Cold hits GTRA, 2017 a record

Photo courtesy of GTRA
Daily Times Leader

The bitter cold that brought blinding snow and winds to much of the East Coast and canceled thousands of airline flights at some of the nation's busiest airports had a trickle-down effect at Golden Triangle Regional Airport.

Passenger counts, which have been exceeding 90 percent capacity for weeks, were down Wednesday and Thursday as travelers either canceled or rescheduled plans.

"New York is our third most popular destination, so we did see a drop in the number of passengers leaving GTR earlier this week due to the storm and subsequent flight cancellations in the Northeastern U.S. ," Airport Director Mike Hainsey said.

"Now that the airports in the Northeast are open again, we're seeing normal traffic out of here. Today, all of our flights are going at about 95 percent capacity," he said Friday.

While many passengers were able to reschedule flights and travel plans online, a few had near emergencies, including two people who had to get to New York for a weekend wedding. Delta Airlines personnel were able to get them to Baltimore and they took a train from there to New York, Hainsey said.

The airport closed out 2017 with another record, despite a power outage at the Atlanta airport that cost GTRA about 5 percent of its passenger numbers for the month.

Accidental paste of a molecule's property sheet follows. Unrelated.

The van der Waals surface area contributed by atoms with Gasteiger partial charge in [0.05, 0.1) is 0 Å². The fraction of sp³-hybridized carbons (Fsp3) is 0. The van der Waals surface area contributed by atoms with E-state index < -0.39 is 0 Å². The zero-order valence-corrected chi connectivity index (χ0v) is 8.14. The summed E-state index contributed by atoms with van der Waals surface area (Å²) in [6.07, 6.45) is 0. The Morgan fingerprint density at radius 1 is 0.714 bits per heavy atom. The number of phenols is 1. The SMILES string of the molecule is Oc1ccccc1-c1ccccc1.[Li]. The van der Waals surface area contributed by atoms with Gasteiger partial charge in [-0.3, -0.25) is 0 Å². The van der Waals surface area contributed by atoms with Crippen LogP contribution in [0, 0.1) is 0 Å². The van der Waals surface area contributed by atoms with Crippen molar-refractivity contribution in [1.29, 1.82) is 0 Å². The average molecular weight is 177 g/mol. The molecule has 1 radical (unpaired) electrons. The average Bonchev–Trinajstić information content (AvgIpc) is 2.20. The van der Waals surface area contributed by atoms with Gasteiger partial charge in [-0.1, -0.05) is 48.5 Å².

For December, 3,153 passengers boarded flights at GTRA and another 300 took charter flights. That brought the total for the year to 41,250 airline passengers and 2,780 charter passengers for a total of 44,030. That was 1.54 percent ahead of 2016, which also was a record.

"December would have been stronger except for the Atlanta power outage. That cost us a day and a half of passengers, or about 5 percent," Hainsey said. "Even then, we ran at 86 percent load factor."

Tthe December airline numbers at GTRA still were the third-highest in the last dozen years.

The annual total for airline passengers was the second highest since 2004, just 33 behind 2013 numbers.

GTRA, which is supported by the local governments in Clay, Oktibbeha and Lowndes counties, is the state's third-busiest airport behind Jackson and Gulfport. That trio of airports are the only ones in the state that operate without supplemental financial support from the state or federal governments.